So I decided the right answer was to document this initial state of affairs, and then adjust one thing at a time to try to improve the situation. Initially I started with scrappy bits of paper, but soon became overwhelmed by the number of numbers, so I designed a “worksheet” in Open Office to let me record the numbers (remember you get 4 events for each end of each of 2 cylinders and then a whole other set for astern timing – so 32 in total!) – Here’s an impression of some of the pages…
This was not a quick process and took several days and pages of notes to get a set of events that were as good as I could manage.
The game is to try to let the steam in just before TDC and BDC (like spark timing on a petrol engine) – then stop the steam part of the way down the stroke and let thermodynamics provide some of the push at the end for the sake of efficiency, and then open the exhaust (hopefully AFTER you have closed the inlet), and then shut the Exhaust just before TDC/BDC to provide some “compression” to cushion/slow the pistons at the end of the stroke and reduce the bearing loadings) – at one time or another the engine violated every one of these goals!
One of the key pieces of understanding was that by putting shims under the foot of the eccentric rods one could raise and lower the valve in ahead or astern and this demonstrated that about 2mm raising was needed on each valve, and significantly improved the timing of the valve events. (Later I removed the shims and raised the valves on their stems as the same changes seemed to work on ahead and astern on both cylinders, which suggests some in-built issues with the geometery of the valve gear, but this is a very arcane subject. Some when I will put all the data into Docstader’s or Ashton’s design simulators and see what they suggests ).
There were moments of deep despair but in the end I got something I felt good about, and as we would see later seem very effective….See video at end of page…
Having gotten the valve timing to a point I was happy with I then needed to cut the keyways in the eccentrics. Nigel explained this could be achieved by hammering a broach through the eccentric <gasp>, but I decided to push my trusty shaper into play.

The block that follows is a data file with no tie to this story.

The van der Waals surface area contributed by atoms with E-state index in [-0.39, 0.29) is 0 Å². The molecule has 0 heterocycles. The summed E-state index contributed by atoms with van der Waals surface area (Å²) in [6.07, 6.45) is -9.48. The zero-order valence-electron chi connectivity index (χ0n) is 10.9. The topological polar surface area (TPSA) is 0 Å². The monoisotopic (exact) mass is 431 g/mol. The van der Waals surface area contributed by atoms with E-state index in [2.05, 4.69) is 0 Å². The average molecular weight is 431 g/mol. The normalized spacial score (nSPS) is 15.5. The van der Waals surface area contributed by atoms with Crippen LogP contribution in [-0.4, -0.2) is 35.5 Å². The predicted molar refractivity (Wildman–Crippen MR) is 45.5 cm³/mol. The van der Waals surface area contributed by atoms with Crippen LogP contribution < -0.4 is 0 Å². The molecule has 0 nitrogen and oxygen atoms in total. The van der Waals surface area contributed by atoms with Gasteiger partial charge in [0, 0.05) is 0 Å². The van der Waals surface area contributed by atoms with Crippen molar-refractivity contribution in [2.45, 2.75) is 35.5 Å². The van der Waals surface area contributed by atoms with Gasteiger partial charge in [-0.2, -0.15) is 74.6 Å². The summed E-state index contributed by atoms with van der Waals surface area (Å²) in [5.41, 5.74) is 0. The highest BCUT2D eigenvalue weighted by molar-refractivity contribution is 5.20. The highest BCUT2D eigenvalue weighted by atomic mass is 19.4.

I have tried this before but had trouble with tools digging in with semi-disastrous results. Consulting some of my old 1900 – 1940 books suggested some better tool holder shapes and designs, and what you see below works … I had a brainwave to make the holder to take 1/4″ end-mill and slot drill shafts… I had a number of broken small end-mills of this size (the 1/16″ ones just break soooo easily) and could simply insert these into the tool holder and then grind them to shape on the quorn, I just gave them about 3-degrees of top and side relief and about 10-degrees on the front and all was well…. see following pics (and shaper porn videos)…. Note how we cut the slots UPWARDS, this has two effects, 1) it stops the clapperbox coming into play (as I can’t lock it on my machine) and 2) it ensures that the backlash in the vertical slide does not result in the tool “falling” into the slot and cutting too deep… You might think this is knowledge born of a profound training in the subject – whereas actually it results from getting it wrong for the first attempt!!!
A bit of retro-techno-techno!
This is the pipe that transfers the exhaust from the HP cylinder to the intake of the LP cylinder and uses an external steam jacket (steam on it’s way to power ancillaries) to reheat (dry) this steam. Quite a simple construction – importantly it’s installation allows us to run the engine as a true compound for the first time….
The results I am VERY pleased with – the engine runs much more smoothly, and runs ahead and astern really well – and surprisingly “notches up” very well (adjusting the reversing lever to trade power for steam efficiency) – (editor’s note: The commentary on the video says there is a ‘simpling valve’ fitted, this is wrong, it’s an ‘impulse valve’ which provides a shot of HP steam to the LP cylinder to help starting if the HP cylinder is on TDC or BDC).